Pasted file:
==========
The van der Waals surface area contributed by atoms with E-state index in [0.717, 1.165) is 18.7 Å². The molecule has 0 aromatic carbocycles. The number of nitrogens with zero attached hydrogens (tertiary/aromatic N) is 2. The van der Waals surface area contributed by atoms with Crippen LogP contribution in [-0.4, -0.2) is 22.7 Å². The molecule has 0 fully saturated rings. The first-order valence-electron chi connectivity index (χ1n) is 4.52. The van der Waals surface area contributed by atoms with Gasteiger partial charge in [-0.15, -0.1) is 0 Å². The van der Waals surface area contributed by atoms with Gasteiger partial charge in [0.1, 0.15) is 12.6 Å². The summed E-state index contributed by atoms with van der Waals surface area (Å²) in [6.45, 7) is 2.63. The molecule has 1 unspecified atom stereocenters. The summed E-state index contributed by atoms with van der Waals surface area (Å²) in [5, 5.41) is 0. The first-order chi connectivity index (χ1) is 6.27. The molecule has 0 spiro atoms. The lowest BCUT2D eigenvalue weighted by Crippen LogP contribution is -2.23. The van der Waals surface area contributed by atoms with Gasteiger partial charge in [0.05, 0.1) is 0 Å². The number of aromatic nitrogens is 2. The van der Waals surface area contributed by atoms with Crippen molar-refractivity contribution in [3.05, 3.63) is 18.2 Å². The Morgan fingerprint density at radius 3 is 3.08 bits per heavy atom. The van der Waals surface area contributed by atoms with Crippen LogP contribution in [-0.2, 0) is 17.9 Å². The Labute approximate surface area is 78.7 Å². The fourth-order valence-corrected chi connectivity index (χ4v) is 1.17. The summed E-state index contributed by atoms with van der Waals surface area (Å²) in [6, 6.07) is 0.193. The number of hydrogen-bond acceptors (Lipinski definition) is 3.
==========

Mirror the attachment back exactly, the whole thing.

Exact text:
The van der Waals surface area contributed by atoms with E-state index in [0.717, 1.165) is 18.7 Å². The molecule has 0 aromatic carbocycles. The number of nitrogens with zero attached hydrogens (tertiary/aromatic N) is 2. The van der Waals surface area contributed by atoms with Crippen LogP contribution in [-0.4, -0.2) is 22.7 Å². The molecule has 0 fully saturated rings. The first-order valence-electron chi connectivity index (χ1n) is 4.52. The van der Waals surface area contributed by atoms with Gasteiger partial charge in [-0.15, -0.1) is 0 Å². The van der Waals surface area contributed by atoms with Gasteiger partial charge in [0.1, 0.15) is 12.6 Å². The summed E-state index contributed by atoms with van der Waals surface area (Å²) in [6.45, 7) is 2.63. The molecule has 1 unspecified atom stereocenters. The summed E-state index contributed by atoms with van der Waals surface area (Å²) in [5, 5.41) is 0. The first-order chi connectivity index (χ1) is 6.27. The molecule has 0 spiro atoms. The lowest BCUT2D eigenvalue weighted by Crippen LogP contribution is -2.23. The van der Waals surface area contributed by atoms with Gasteiger partial charge in [0.05, 0.1) is 0 Å². The number of aromatic nitrogens is 2. The van der Waals surface area contributed by atoms with Crippen molar-refractivity contribution in [3.05, 3.63) is 18.2 Å². The Morgan fingerprint density at radius 3 is 3.08 bits per heavy atom. The van der Waals surface area contributed by atoms with Crippen LogP contribution in [-0.2, 0) is 17.9 Å². The Labute approximate surface area is 78.7 Å². The fourth-order valence-corrected chi connectivity index (χ4v) is 1.17. The summed E-state index contributed by atoms with van der Waals surface area (Å²) in [6, 6.07) is 0.193. The number of hydrogen-bond acceptors (Lipinski definition) is 3.